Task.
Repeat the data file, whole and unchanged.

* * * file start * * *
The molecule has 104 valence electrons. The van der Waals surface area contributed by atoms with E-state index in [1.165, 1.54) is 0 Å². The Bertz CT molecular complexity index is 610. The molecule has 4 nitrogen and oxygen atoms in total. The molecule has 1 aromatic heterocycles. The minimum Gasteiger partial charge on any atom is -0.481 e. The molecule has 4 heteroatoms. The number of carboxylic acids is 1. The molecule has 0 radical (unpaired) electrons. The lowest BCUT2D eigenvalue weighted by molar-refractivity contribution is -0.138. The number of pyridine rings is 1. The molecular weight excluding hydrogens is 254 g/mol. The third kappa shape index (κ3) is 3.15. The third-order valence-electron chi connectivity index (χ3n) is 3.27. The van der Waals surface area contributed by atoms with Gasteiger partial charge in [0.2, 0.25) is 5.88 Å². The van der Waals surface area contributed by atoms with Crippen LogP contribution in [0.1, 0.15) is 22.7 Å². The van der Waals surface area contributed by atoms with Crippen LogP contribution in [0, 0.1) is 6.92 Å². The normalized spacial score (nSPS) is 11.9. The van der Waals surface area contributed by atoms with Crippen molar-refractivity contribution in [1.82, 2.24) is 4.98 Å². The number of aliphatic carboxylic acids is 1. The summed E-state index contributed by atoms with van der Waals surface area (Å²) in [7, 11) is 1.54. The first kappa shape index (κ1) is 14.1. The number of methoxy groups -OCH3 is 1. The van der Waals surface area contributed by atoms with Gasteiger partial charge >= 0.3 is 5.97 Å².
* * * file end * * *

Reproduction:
The molecule has 104 valence electrons. The van der Waals surface area contributed by atoms with E-state index in [1.165, 1.54) is 0 Å². The Bertz CT molecular complexity index is 610. The molecule has 4 nitrogen and oxygen atoms in total. The molecule has 1 aromatic heterocycles. The minimum Gasteiger partial charge on any atom is -0.481 e. The molecule has 4 heteroatoms. The number of carboxylic acids is 1. The molecule has 0 radical (unpaired) electrons. The lowest BCUT2D eigenvalue weighted by molar-refractivity contribution is -0.138. The number of pyridine rings is 1. The molecular weight excluding hydrogens is 254 g/mol. The third kappa shape index (κ3) is 3.15. The third-order valence-electron chi connectivity index (χ3n) is 3.27. The van der Waals surface area contributed by atoms with Gasteiger partial charge in [0.2, 0.25) is 5.88 Å². The van der Waals surface area contributed by atoms with Crippen LogP contribution in [0.1, 0.15) is 22.7 Å². The van der Waals surface area contributed by atoms with Crippen LogP contribution in [0, 0.1) is 6.92 Å². The normalized spacial score (nSPS) is 11.9. The van der Waals surface area contributed by atoms with Crippen molar-refractivity contribution in [1.82, 2.24) is 4.98 Å². The number of aliphatic carboxylic acids is 1. The summed E-state index contributed by atoms with van der Waals surface area (Å²) in [7, 11) is 1.54. The first kappa shape index (κ1) is 14.1. The number of methoxy groups -OCH3 is 1. The van der Waals surface area contributed by atoms with Gasteiger partial charge >= 0.3 is 5.97 Å².